There was a time when Christopher Williams seemingly offered a new trajectory for a (post-) Conceptual art that had appeared so utterly exhausted in the 1980s. Liberalism had just superseded its greatest enemy, the world had finally turned into one smooth surface freed from its dichotomies, and all the barriers preventing free exchange could finally be transcended. To exaggerate just a little, it was in this moment that Williams offered his decisive strategies for transgressing the waning Brechtian aesthetics that had for so long captured Conceptual art and its successors (read: irony, collage, dialectical oppositions, estrangement of the viewer).
Williams’s show at C/O Berlin, consisting of a restaging of three former exhibitions (including a Frieze Booth for David Zwirner), clarifies what this post-Brechtian practice might mean by bringing together various moments of audience engagement. Across the four rooms, twelve vitrines, and various series of photographs, his well-known exploration of display conventions is a case in point: the legs of the custom vitrines are shortened slightly, the photos hung just below standard height, and the captions tucked into the skirting. Kneeling down and bending over are thus utilized as deliberate obstacles in order to turn the act of reading into a physical exercise.
That this is part of a larger pedagogical momentum is most clearly theorized in a set of vitrines dedicated to Brecht himself. In one of them stands a translation of an interview, titled Does Use of the Model Restrict the Artist’s Freedom? (1949), wherein Brecht states that “the artist’s social position […] whose optimism is a help to thousands” is based on the practice of creating models. This indirectly explains the prominence of the signifier “MODEL” throughout the exhibition, where it appears in each room as a single unframed word (or caption). In providing an imperative to develop a comparative eye, to learn to register the miniature differences that exist between themselves and reality, models allow for a “process of representing reality with a view to influencing it,” Brecht continues. With the following set of vitrines dedicated to artists known for their practices of Brechtian montage – namely Harun Farocki, Peter Weiss, and Guy Debord – the point is clear: the history of leftist aesthetics is here revisited in order to think about the relation between art and its (sociopolitical) outside.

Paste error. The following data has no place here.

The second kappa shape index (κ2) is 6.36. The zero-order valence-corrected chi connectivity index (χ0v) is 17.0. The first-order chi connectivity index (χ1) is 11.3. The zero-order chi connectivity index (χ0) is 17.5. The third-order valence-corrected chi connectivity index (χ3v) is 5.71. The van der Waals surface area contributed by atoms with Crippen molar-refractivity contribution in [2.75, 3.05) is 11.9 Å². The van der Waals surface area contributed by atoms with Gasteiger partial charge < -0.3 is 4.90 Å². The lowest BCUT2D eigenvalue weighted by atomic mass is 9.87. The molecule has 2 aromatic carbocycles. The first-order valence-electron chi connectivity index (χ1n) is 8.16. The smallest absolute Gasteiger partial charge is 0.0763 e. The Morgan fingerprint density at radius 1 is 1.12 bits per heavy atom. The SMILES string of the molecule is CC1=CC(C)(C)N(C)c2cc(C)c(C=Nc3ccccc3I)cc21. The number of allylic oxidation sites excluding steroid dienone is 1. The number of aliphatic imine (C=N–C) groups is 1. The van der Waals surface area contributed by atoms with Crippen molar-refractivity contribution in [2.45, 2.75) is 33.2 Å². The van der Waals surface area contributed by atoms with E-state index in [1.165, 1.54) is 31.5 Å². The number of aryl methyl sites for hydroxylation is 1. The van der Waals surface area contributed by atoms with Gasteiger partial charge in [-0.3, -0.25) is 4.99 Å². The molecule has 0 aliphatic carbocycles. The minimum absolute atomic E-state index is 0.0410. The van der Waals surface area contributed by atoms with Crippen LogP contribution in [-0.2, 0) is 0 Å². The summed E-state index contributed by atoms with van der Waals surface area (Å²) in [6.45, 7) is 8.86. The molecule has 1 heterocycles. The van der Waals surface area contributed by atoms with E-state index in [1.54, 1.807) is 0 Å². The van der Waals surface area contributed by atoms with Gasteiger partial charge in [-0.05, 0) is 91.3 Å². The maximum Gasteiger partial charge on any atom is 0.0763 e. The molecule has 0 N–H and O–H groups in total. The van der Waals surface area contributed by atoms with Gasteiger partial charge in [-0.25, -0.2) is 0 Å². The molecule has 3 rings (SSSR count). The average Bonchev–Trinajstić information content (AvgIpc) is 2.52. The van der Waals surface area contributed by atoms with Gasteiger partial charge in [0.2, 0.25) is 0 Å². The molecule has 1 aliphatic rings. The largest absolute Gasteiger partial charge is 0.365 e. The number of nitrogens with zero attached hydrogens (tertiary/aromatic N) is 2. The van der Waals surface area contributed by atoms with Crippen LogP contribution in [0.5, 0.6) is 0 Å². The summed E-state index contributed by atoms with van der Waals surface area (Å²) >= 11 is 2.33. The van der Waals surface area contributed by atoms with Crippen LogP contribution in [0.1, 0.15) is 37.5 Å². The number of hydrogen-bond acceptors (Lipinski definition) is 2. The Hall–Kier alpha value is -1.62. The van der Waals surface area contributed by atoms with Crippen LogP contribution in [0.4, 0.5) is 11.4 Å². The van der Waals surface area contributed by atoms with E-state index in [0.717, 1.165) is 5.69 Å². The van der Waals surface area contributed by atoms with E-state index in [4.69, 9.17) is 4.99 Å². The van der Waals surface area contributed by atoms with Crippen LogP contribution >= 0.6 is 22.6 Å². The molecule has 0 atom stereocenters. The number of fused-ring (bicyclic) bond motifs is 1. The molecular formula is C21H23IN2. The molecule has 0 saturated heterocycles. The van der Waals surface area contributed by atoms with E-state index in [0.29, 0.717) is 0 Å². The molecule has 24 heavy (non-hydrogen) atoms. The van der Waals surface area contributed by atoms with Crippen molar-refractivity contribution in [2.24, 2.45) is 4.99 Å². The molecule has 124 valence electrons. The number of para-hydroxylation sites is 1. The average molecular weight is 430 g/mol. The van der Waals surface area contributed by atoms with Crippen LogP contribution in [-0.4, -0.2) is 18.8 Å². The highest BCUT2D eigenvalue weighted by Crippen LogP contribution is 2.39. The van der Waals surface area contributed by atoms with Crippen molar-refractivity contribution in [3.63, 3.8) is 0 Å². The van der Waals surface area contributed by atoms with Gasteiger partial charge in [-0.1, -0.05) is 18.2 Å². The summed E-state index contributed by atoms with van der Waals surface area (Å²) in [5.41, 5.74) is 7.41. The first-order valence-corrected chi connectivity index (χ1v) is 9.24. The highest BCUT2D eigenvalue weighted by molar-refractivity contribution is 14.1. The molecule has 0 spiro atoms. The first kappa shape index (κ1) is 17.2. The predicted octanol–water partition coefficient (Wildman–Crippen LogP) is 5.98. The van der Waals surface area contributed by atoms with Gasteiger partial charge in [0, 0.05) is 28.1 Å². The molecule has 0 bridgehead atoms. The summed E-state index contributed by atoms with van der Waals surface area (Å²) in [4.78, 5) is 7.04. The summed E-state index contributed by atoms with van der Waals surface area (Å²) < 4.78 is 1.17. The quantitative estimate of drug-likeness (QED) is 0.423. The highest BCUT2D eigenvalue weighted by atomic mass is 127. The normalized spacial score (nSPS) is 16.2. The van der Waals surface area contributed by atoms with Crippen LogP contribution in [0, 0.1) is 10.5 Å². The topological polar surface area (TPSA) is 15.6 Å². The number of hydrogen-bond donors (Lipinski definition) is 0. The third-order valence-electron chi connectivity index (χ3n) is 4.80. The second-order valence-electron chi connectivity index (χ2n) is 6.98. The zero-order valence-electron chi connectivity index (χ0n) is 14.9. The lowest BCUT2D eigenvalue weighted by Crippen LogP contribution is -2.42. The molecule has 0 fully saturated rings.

And it is true that pedagogy is a central medium by which art may not just represent but also influence reality, penetrating the fourth wall and finally puncturing the aspirations of the avant garde. Williams does not assemble these leftist references simply in order to suggest a lineage, however; rather, he seeks to underscore the distance to his historical predecessors. This is exemplified by a photo that features twice in the exhibition. Appearing first as a ripped-out book page set in a vitrine, the image depicts the anthropologist Michael Oppitz sitting on a couch with Benjamin Buchloh, Isa Genzken, and Bärbel Schiller all sitting on the ground around him. The caption reads (in German): “Breakfast in Rodenkirchen, Uferstrasse, photographed by Candida Höfer, 1973.” In its second iteration here at C/O, the photo appears on a CRT-monitor in a work titled Pedagogical Model (2019), as if to underscore the attempt to distribute this situation. But what is being taught here? And who exactly is the receiver on the other side of the channel?
The vitrine in which the image is first shown offers some hints: it is placed next to samples of Erfurt-brand woodchip wallpaper and an interview on postwar architecture in West Germany that describes the function of tiles and wallpaper in attempting to overcome the abasement of the Third Reich. The surrounding scene of Pedagogical Model is now a modernist glass pavilion. This contrast hints at Brecht’s practice of montage (modernism’s affiliation with utopian transparency versus anti-modernism’s connection to repression) only to swiftly undo the dialectical opposition through the IKEA catalogue page next to it (turning modernism’s aspirations into a cliché).